Best Practices for Rapid High Titer Protein Expression

Recombinant protein expression is critical to research, biotherapeutic drug discovery and structural studies. Choosing the right protein expression system is key and the specific requirements of each application should be carefully considered. For instance, protein solubility, functionality, time to material, and required yield are often important considerations when selecting expression method.

While individual application needs are important, there are goals that are universal to most transient protein expression activities – high yield as quickly as possible. Expression systems, such as the Gibco™ line of Expi protein expression systems, are designed to provide exactly that. The Expi systems provide cells, media, transfection reagents and a positive control, all optimized to work together to enable the highest protein yields quickly. They are available in both mammalian (HEK293, CHO) and insect (Sf9) formats.

Gibco™ ExpiCHO™
Expression System
Gibco™ Expi293™
Expression System
Gibco™ ExpiSf™
Expression System

Gibco ExpiCHO Expression SystemGibco™ Expi293™ Expression SystemGibco ExpiSf Expression System
Host type: Mammalian
Cell line: High-yield
ExpiCHO-S cells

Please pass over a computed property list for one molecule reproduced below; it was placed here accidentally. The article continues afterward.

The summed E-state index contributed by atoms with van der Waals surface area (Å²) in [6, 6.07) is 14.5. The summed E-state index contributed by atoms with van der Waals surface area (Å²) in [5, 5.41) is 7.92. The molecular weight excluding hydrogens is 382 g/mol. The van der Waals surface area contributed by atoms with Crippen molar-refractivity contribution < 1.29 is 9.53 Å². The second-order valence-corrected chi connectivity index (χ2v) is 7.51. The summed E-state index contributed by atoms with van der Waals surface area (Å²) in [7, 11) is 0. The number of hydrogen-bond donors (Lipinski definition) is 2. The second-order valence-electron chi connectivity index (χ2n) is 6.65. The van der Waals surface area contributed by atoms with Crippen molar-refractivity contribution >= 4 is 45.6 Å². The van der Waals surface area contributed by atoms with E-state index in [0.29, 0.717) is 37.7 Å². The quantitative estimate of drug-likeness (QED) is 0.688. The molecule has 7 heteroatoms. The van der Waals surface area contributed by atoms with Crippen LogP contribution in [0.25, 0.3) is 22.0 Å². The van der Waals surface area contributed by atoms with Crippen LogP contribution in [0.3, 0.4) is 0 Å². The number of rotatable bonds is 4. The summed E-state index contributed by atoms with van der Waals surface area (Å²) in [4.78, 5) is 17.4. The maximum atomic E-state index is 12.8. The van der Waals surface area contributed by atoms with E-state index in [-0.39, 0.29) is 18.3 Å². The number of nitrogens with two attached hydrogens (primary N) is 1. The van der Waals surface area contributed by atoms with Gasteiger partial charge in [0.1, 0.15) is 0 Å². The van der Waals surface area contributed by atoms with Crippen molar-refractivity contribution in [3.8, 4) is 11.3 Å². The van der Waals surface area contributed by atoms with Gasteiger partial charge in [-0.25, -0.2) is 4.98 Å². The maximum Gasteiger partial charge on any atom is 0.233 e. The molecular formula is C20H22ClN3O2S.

Days 7-14
Protein yield: Up to 3 g/L
Host type: Mammalian
Cell line: High-yield
Expi293F cells
Days 5-7
Protein yield: Up to 1 g/L
Host type: Insect
Cell line: High-yield
ExpiSf9 cells
Days 6-10
Protein yield: Up to 900 mg/L

In an effort to share best practices for maximizing protein expression in transient and stable systems, we talked to Rich Altman and Matt McKenna, Field Application Scientists supporting the Expi Protein Expression Systems at Thermo Fisher Scientific, about maximizing protein expression and achieving high titer in Expi expression systems.

Best Practices for Maximizing Protein Expression

Know Your System Well Before Experimentation Begins

Rich and Matt explained that it is very important to fully understand the protocol and also your cells and their characteristics before beginning transfection. They recommend taking the time to carefully read protocols to reduce variability in your expression workflow.

Check Your Incubator

Before beginning work, both agreed that it is important to make sure that your incubator temperature, CO2 and humidity are all within specification. They recommend that regularly scheduled calibration protocols be in place and not to solely rely on the external display. Another basic tip that often gets overlooked in a busy lab is thoroughly cleaning the incubator periodically and adding an anti-microbial to the water pans. Also using sterile H2O to fill reservoirs is preferable.

Check Your Speeds & Culture Vessels

Equipment and vessels are another component that need to be checked. Check to make sure the speed of your shaking platform complies with the culture volume and flask size you plan to use. For flask size, they recommend maintaining a ~1:3.6 culture volume to flask size. If culture volume is too high or too low it can jeopardize the cell culture. For shaking speed, it is important to increase speeds as you decrease culture volume and decrease speeds as you increase volume.

Check Your Cells